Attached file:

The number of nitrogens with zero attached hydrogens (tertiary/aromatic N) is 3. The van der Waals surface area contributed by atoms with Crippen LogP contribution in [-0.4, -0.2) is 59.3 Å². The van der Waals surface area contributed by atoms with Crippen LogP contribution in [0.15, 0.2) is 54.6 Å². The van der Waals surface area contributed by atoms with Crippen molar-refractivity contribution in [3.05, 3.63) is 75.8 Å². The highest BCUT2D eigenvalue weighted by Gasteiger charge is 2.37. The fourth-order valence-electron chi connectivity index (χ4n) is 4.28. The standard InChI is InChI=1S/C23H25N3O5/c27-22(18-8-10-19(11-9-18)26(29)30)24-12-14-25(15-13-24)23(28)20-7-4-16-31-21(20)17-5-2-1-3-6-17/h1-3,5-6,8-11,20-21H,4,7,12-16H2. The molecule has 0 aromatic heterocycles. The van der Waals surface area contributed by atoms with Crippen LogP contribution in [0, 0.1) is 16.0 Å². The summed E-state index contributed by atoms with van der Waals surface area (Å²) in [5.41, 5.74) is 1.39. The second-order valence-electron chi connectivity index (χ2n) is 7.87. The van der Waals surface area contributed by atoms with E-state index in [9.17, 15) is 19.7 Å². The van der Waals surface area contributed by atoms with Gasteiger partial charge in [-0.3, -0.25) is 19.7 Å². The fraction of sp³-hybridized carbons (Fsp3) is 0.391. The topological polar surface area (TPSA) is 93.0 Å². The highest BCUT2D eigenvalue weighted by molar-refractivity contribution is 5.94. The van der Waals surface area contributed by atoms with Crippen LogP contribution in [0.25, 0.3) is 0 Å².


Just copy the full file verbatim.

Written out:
The number of nitrogens with zero attached hydrogens (tertiary/aromatic N) is 3. The van der Waals surface area contributed by atoms with Crippen LogP contribution in [-0.4, -0.2) is 59.3 Å². The van der Waals surface area contributed by atoms with Crippen LogP contribution in [0.15, 0.2) is 54.6 Å². The van der Waals surface area contributed by atoms with Crippen molar-refractivity contribution in [3.05, 3.63) is 75.8 Å². The highest BCUT2D eigenvalue weighted by Gasteiger charge is 2.37. The fourth-order valence-electron chi connectivity index (χ4n) is 4.28. The standard InChI is InChI=1S/C23H25N3O5/c27-22(18-8-10-19(11-9-18)26(29)30)24-12-14-25(15-13-24)23(28)20-7-4-16-31-21(20)17-5-2-1-3-6-17/h1-3,5-6,8-11,20-21H,4,7,12-16H2. The molecule has 0 aromatic heterocycles. The van der Waals surface area contributed by atoms with Crippen LogP contribution in [0, 0.1) is 16.0 Å². The summed E-state index contributed by atoms with van der Waals surface area (Å²) in [5.41, 5.74) is 1.39. The second-order valence-electron chi connectivity index (χ2n) is 7.87. The van der Waals surface area contributed by atoms with E-state index in [9.17, 15) is 19.7 Å². The van der Waals surface area contributed by atoms with Gasteiger partial charge in [-0.3, -0.25) is 19.7 Å². The fraction of sp³-hybridized carbons (Fsp3) is 0.391. The topological polar surface area (TPSA) is 93.0 Å². The highest BCUT2D eigenvalue weighted by molar-refractivity contribution is 5.94. The van der Waals surface area contributed by atoms with Crippen LogP contribution in [0.25, 0.3) is 0 Å².